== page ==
Long story short: I broke it.
It used to look like this:
Now it looks like this:
And I'm sad about that. I painted it. As you can see, I am particularly Grade-Nine-ish at painting. But I loved this piece because it was, if you can believe this, my second-best piece ever.
Now it's broken. At least I was the one who broke it, and don't risk feeling grumpy at anyone I love for doing it.
I wouldn't have minded as much if I'd broken The Olives*, which didn't quite turn out as I'd planned:
Nor if I'd broken this dud*, my first-ever piece, painted with a brush so teensy it was a joke, whacking on any colours that were available at the time. The colours turned out so different when it was fired, and the glaze showed up my amateurish brushwork. Oh - and my chunky sponge technique:
And I would certainly not have minded if I'd broken the worst-ever painted fish of all time*, which is so bad that I am too embarrassed to use this serving platter at all:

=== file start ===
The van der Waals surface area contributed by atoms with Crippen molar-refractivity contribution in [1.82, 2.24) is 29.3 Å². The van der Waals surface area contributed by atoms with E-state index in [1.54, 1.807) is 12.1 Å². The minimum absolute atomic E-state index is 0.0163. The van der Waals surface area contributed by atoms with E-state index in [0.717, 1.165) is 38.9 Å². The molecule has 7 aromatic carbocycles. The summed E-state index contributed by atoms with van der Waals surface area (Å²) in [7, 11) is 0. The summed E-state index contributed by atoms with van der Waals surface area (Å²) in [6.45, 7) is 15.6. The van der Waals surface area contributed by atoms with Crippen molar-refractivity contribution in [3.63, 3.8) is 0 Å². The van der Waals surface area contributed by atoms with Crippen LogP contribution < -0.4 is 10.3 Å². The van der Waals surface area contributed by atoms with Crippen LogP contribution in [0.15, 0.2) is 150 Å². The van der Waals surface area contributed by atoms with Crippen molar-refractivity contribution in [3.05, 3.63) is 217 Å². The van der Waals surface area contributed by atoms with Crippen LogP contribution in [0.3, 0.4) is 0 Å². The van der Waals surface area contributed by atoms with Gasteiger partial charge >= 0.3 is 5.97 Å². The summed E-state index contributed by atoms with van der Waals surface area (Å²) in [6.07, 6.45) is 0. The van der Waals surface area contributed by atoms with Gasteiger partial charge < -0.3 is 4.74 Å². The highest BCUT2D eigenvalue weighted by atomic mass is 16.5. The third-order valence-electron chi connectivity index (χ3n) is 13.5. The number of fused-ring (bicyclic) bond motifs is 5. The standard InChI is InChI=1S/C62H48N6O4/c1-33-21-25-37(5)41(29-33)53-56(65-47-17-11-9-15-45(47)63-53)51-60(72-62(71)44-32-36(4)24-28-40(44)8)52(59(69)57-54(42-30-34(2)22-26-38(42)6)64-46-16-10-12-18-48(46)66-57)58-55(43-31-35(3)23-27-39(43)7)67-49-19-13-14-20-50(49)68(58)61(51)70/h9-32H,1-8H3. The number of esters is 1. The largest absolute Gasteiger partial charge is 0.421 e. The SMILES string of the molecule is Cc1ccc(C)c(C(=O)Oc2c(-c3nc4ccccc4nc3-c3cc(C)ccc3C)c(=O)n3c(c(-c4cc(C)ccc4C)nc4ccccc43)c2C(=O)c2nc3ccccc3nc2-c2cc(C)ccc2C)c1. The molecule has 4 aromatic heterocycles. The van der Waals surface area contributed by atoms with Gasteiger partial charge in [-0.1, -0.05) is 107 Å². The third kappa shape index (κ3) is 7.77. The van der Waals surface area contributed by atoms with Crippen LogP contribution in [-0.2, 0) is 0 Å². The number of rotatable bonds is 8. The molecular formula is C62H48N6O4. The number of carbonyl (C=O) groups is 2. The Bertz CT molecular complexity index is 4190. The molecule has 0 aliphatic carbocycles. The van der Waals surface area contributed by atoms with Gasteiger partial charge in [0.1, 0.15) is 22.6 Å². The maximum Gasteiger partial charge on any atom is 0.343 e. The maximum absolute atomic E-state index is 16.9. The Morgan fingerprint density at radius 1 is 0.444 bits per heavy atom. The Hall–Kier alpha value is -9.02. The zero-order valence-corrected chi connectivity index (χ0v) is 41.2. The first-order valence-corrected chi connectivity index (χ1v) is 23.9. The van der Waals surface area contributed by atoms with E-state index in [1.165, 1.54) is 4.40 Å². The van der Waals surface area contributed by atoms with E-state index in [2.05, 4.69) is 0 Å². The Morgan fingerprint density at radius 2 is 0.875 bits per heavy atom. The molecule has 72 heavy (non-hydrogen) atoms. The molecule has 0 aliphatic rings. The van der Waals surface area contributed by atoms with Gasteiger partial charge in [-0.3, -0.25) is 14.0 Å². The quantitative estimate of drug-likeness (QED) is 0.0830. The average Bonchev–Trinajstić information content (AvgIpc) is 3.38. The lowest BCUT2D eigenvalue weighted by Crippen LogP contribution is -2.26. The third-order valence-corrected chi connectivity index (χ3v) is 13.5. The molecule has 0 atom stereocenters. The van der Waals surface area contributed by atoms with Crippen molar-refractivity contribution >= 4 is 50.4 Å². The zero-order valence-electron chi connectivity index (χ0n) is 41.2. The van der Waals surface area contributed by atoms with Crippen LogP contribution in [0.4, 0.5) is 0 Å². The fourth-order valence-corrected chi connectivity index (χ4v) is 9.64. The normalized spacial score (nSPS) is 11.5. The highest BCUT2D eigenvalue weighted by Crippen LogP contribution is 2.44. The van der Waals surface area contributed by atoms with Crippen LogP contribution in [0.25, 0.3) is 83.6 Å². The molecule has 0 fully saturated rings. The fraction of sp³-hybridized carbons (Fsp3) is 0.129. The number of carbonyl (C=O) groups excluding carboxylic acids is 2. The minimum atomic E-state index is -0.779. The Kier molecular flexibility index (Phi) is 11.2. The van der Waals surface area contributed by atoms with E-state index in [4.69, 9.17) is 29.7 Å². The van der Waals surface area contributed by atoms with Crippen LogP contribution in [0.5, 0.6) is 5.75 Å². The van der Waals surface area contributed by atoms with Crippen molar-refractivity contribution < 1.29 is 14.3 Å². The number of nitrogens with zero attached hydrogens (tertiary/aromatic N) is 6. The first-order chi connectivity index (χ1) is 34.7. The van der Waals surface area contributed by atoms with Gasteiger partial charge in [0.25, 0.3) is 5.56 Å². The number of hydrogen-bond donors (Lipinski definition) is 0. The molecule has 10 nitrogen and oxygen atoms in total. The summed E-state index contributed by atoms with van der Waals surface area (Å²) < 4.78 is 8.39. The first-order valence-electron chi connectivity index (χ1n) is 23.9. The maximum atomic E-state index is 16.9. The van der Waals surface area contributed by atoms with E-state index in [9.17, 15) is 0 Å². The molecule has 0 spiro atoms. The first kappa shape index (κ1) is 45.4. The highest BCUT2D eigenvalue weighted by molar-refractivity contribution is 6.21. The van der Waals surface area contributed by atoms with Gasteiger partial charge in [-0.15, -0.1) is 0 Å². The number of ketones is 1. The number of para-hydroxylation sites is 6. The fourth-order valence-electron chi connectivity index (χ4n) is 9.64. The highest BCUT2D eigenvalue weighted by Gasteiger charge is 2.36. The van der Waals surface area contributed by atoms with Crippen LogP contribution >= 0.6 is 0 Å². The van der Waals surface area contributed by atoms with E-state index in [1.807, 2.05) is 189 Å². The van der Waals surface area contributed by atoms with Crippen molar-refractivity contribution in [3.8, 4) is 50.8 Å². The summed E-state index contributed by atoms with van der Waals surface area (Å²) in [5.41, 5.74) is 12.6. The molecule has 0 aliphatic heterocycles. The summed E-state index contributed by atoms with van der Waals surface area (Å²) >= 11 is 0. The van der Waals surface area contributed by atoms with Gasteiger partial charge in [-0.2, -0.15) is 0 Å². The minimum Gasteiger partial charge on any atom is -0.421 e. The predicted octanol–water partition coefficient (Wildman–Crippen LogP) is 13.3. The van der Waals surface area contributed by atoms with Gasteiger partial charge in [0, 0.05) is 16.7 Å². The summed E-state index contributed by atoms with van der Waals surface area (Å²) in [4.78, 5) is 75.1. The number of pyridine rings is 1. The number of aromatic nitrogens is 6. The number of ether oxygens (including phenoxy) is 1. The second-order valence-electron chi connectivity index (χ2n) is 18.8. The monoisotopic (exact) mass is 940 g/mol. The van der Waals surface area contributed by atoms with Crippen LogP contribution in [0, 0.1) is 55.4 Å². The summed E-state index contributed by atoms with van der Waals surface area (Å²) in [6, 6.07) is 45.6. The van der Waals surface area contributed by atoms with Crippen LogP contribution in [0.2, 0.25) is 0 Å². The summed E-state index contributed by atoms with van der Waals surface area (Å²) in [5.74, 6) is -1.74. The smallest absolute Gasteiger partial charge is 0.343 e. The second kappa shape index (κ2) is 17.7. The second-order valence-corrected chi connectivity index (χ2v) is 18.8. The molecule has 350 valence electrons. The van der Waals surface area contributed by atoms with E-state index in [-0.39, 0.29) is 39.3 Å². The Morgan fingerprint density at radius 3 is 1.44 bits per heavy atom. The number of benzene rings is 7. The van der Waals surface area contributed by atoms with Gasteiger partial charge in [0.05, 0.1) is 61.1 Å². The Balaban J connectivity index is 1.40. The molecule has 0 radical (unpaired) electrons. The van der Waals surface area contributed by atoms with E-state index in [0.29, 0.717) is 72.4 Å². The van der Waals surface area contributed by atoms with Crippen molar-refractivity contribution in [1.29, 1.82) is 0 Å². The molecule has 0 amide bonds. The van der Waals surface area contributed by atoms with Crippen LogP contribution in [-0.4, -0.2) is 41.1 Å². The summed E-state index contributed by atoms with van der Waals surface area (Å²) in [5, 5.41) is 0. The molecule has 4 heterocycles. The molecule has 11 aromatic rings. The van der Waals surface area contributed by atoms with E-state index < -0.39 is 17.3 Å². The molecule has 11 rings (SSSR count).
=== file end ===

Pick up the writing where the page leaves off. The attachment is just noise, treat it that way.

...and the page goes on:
Gack. I can't believe I am showing you these. Please don't stop reading my blog because of them.
All in all, it would have been better to break something I didn't actually paint myself, despite the poor quality of my painting:
But I didn't break those, did I? Nope, I broke the fruit platter.
So now I am faced with a dilemma. Do I:
• try to mend it with superglue, keeping it very safe for ever in a place reserved for 'display pieces' even though we have no such place, and are not the sort of people to have 'display pieces' anyway, and getting upset if the children handle it roughly in case it breaks again, allowing each year of its preservation to make it more difficult to actually throw the jolly fragile-mended-broken thing out,
• take some pictures and throw the thing out now?
* -despite the fact that it cost a lot in paint and session time to actually produce.